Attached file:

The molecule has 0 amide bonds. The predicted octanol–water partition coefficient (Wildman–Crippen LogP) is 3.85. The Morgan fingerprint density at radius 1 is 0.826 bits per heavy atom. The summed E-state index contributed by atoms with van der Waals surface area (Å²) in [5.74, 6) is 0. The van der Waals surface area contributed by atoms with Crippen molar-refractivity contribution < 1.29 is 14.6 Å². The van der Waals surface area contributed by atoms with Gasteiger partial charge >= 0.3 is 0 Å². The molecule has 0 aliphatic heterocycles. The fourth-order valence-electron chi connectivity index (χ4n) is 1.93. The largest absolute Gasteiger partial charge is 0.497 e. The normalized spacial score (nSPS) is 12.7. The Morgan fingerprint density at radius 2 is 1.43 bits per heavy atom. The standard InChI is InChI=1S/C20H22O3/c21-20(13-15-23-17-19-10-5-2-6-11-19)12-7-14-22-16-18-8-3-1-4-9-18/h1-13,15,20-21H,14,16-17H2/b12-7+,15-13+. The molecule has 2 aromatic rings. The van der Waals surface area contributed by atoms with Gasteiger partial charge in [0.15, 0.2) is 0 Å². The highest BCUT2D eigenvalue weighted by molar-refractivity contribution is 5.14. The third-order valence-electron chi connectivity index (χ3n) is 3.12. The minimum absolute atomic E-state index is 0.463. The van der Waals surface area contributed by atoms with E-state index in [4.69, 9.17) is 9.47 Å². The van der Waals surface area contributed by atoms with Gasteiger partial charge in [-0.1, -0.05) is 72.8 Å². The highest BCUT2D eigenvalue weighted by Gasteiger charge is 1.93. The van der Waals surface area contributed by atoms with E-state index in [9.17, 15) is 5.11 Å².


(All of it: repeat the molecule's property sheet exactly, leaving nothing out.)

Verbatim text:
The molecule has 0 amide bonds. The predicted octanol–water partition coefficient (Wildman–Crippen LogP) is 3.85. The Morgan fingerprint density at radius 1 is 0.826 bits per heavy atom. The summed E-state index contributed by atoms with van der Waals surface area (Å²) in [5.74, 6) is 0. The van der Waals surface area contributed by atoms with Crippen molar-refractivity contribution < 1.29 is 14.6 Å². The van der Waals surface area contributed by atoms with Gasteiger partial charge >= 0.3 is 0 Å². The molecule has 0 aliphatic heterocycles. The fourth-order valence-electron chi connectivity index (χ4n) is 1.93. The largest absolute Gasteiger partial charge is 0.497 e. The normalized spacial score (nSPS) is 12.7. The Morgan fingerprint density at radius 2 is 1.43 bits per heavy atom. The standard InChI is InChI=1S/C20H22O3/c21-20(13-15-23-17-19-10-5-2-6-11-19)12-7-14-22-16-18-8-3-1-4-9-18/h1-13,15,20-21H,14,16-17H2/b12-7+,15-13+. The molecule has 2 aromatic rings. The van der Waals surface area contributed by atoms with Gasteiger partial charge in [0.15, 0.2) is 0 Å². The highest BCUT2D eigenvalue weighted by molar-refractivity contribution is 5.14. The third-order valence-electron chi connectivity index (χ3n) is 3.12. The minimum absolute atomic E-state index is 0.463. The van der Waals surface area contributed by atoms with E-state index in [4.69, 9.17) is 9.47 Å². The van der Waals surface area contributed by atoms with Gasteiger partial charge in [-0.1, -0.05) is 72.8 Å². The highest BCUT2D eigenvalue weighted by Gasteiger charge is 1.93. The van der Waals surface area contributed by atoms with E-state index in [9.17, 15) is 5.11 Å².